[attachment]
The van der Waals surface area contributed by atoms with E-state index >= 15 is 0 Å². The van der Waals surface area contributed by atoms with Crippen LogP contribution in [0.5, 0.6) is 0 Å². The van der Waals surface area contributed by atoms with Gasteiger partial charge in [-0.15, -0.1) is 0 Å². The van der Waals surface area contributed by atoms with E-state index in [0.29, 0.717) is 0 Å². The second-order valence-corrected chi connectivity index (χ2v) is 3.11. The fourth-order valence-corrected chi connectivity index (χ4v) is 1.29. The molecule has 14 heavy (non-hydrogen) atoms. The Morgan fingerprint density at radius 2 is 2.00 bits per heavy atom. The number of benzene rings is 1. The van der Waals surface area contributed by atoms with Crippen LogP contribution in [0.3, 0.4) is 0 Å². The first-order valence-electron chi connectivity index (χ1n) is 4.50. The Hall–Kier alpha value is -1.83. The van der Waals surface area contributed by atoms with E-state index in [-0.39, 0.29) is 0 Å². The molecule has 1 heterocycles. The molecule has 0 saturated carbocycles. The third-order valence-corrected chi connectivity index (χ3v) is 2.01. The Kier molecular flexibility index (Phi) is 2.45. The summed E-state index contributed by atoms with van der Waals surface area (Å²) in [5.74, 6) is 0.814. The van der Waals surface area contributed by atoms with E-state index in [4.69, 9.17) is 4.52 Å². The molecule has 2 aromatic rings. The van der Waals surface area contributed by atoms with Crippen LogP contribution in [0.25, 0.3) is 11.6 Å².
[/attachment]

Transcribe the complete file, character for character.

The van der Waals surface area contributed by atoms with E-state index >= 15 is 0 Å². The van der Waals surface area contributed by atoms with Crippen LogP contribution in [0.5, 0.6) is 0 Å². The van der Waals surface area contributed by atoms with Gasteiger partial charge in [-0.15, -0.1) is 0 Å². The van der Waals surface area contributed by atoms with E-state index in [0.29, 0.717) is 0 Å². The second-order valence-corrected chi connectivity index (χ2v) is 3.11. The fourth-order valence-corrected chi connectivity index (χ4v) is 1.29. The molecule has 14 heavy (non-hydrogen) atoms. The Morgan fingerprint density at radius 2 is 2.00 bits per heavy atom. The number of benzene rings is 1. The van der Waals surface area contributed by atoms with Crippen LogP contribution in [0.3, 0.4) is 0 Å². The first-order valence-electron chi connectivity index (χ1n) is 4.50. The Hall–Kier alpha value is -1.83. The van der Waals surface area contributed by atoms with E-state index in [-0.39, 0.29) is 0 Å². The molecule has 1 heterocycles. The molecule has 0 saturated carbocycles. The third-order valence-corrected chi connectivity index (χ3v) is 2.01. The Kier molecular flexibility index (Phi) is 2.45. The summed E-state index contributed by atoms with van der Waals surface area (Å²) in [5.74, 6) is 0.814. The van der Waals surface area contributed by atoms with E-state index in [4.69, 9.17) is 4.52 Å². The molecule has 2 aromatic rings. The van der Waals surface area contributed by atoms with Crippen LogP contribution in [0.25, 0.3) is 11.6 Å².